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Reactions pour in following Trump's anti-Islamic retweets

President Trump's online endorsement of videos posted by a leader of an extremist UK fringe group is prompting reaction both in the United States and abroad.

The videos were tweeted out by the account held by Jayda Fransen, the deputy leader of the far-right U.K. political party "Britain First," which is known for promoting an anti-Islam, anti-immigration and nationalist agenda. The group is estimated to have only about 1,000 active members, and its rallies around the U.K. draw supporters numbering only in the hundreds.

Following Mr. Trump's retweets of Fransen, numerous lawmakers in the United Kingdom raised their concerns over the president's subtle support of the group.

Prime Minister Theresa May's spokesperson said in a statement in response to the retweets, that it was "wrong for the president to have done this." The statement added:

"Britain First seeks to divide communities through their use of hateful narratives which peddle lies and stoke tensions. They cause anxiety to law-abiding people. British people overwhelmingly reject the prejudiced rhetoric of the far-right, which is the antithesis of the values that this country represents - decency, tolerance and respect."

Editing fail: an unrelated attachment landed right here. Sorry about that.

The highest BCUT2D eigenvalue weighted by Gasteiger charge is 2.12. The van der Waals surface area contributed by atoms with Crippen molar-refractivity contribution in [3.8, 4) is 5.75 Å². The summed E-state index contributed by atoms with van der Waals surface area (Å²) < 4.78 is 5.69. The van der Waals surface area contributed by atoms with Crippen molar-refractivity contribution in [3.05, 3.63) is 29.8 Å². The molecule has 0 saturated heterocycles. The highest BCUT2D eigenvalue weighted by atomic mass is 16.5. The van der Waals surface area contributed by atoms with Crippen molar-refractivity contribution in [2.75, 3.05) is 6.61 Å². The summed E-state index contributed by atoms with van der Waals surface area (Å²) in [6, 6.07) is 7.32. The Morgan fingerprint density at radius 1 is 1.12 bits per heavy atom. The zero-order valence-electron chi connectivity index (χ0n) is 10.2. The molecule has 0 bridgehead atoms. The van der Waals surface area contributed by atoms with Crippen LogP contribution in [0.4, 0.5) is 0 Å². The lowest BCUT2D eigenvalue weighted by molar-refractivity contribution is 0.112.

Jeremy Corbyn, the leader of the Labor party tweeted, "I hope our government will condemn far-right retweets by Donald Trump. They are abhorrent, dangerous and a threat to our society."

A member of Parliament, Yvette Cooper, took to the floor to condemn Fransen's remarks, tweeting that the UK government "can't stay silent" on Mr. Trump's tweets, calling it "disgraceful and dangerous."

Brendan Cox, husband of the Labour party lawmaker Jo Cox who was killed by a man who shouted the name of the group at the time of her slaying, tweeted in response to Mr. Trump's retweets Wednesday morning, saying he has "legitimized the far right in his own country, now he's trying to do it in ours. Spreading hatred has consequences and the president should be ashamed of himself."


Democratic Sen. Michael Bennet, of Colorado, called Mr. Trump's retweets "irresponsible and disgraceful."

Rep. Don Beyer, D-Virginia, called on the White House to clarify the president's remarks, and "stop spreading bigotry."

Meanwhile, former KKK imperial wizard David Duke appeared to defend the president, saying Mr. Trump "brings to light what the lying, fake news media won't."



And On Fransen's own Twitter account, a message appeared lauding Mr. Trump for sharing the Britain First message with his "around 44 million followers!"


Fransen later tweeted that she was "facing prison time for criticizing Islam" in light of Mr. Trump's support, saying "Britain is now Sharia compliant."

White House Press Secretary Sarah Huckabee Sanders also responded to the outcry later Wednesday morning, telling reporters "regardless of the video, the threat is very real."

She added, "the president has talked about the need for strong borders and strong security since the campaign trail, that's not a secret that's something he'll continue talking about and continue highlighting in a lot of different venues and avenues."

Asked if the president's retweets were an endorsement of the "Britain First" movement, Sanders replied, "Not that I'm aware of but he does endorse a strong national security and endorses strong borders."


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